There's never been a shortage of refined and lyrically dominant emcees in New York. Recently, however, it just feels like you have to look a little bit harder to find them. That's why projects like Gabe 'Nandez' Seven deserve to be heard, on repeat, until the lyrics are burned into your frontal lobe.
Gritty, gravelly, yet astonishingly polished, 'Nandez is an artist that somehow feels old-school and groundbreaking at the same time. It is in this penchant for juxtapositions that 'Nandez' new project Seven finds its footing; a 20-minute, 7-song offering ranging from garage-sounding, abstract jam sessions ("Dhow") to impatient and hungry battle raps ("Pest"). Any alt-hip-hop fan will feel right at home with the haunting sample choices that are prominent throughout the project. It feels akin to other gritty underground NYC emcees like Hus Kingpin or even the great Ka with just a dash of the vocal presence of the legendary DMX. The comparison doesn't come any closer than with "Darkhorse," a verbal warpath that sees the fiery emcee steamrolling over shuddering Rhodes stabs and boom-bap drums. Armand Hammer's Elucid delivers a stellar guest feature on "Coupé Décalé," a song paying homage to the Ivorian/French dance music of 'Nandez' youth.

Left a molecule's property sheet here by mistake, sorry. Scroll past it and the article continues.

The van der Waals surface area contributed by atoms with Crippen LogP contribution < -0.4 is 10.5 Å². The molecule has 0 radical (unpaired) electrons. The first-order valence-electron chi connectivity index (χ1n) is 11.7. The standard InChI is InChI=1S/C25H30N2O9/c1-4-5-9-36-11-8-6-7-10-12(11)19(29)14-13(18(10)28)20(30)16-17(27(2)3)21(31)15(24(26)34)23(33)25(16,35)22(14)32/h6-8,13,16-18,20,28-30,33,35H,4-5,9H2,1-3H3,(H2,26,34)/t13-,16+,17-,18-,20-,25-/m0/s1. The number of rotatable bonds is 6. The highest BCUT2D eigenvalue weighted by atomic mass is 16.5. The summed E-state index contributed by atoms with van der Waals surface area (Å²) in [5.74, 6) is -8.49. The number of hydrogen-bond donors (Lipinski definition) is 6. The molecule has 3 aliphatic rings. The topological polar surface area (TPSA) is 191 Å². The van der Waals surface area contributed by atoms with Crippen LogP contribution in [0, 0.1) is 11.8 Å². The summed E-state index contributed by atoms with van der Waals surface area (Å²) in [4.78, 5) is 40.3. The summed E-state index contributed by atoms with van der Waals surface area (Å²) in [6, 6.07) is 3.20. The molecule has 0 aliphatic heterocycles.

Growing up in Tanzania and Haiti before moving to New York at a young age, you can hear the worldly awareness in each bar on the project. "Daggers" is a particularly intrepid cut that showcases the jagged bars of 'Nandez over the left-of-center production of Tony Seltzer and Roper Williams. It's a project that isn't afraid to be itself, just grimy enough to satisfy fans of the New York underground but refined and diplomatic enough to blow the doors off lyrical aficionados.
There's a lot of hunger and pain that seeps through Seven, always muted enough to highlight 'Nandez' pinpoint bars and razor's edge wordplay. For an artist already buzzing in underground scenes throughout the city, the project presents more ammunition for his case to be one of the most underrated and critically acclaimed up-and-comers in the tri-state area.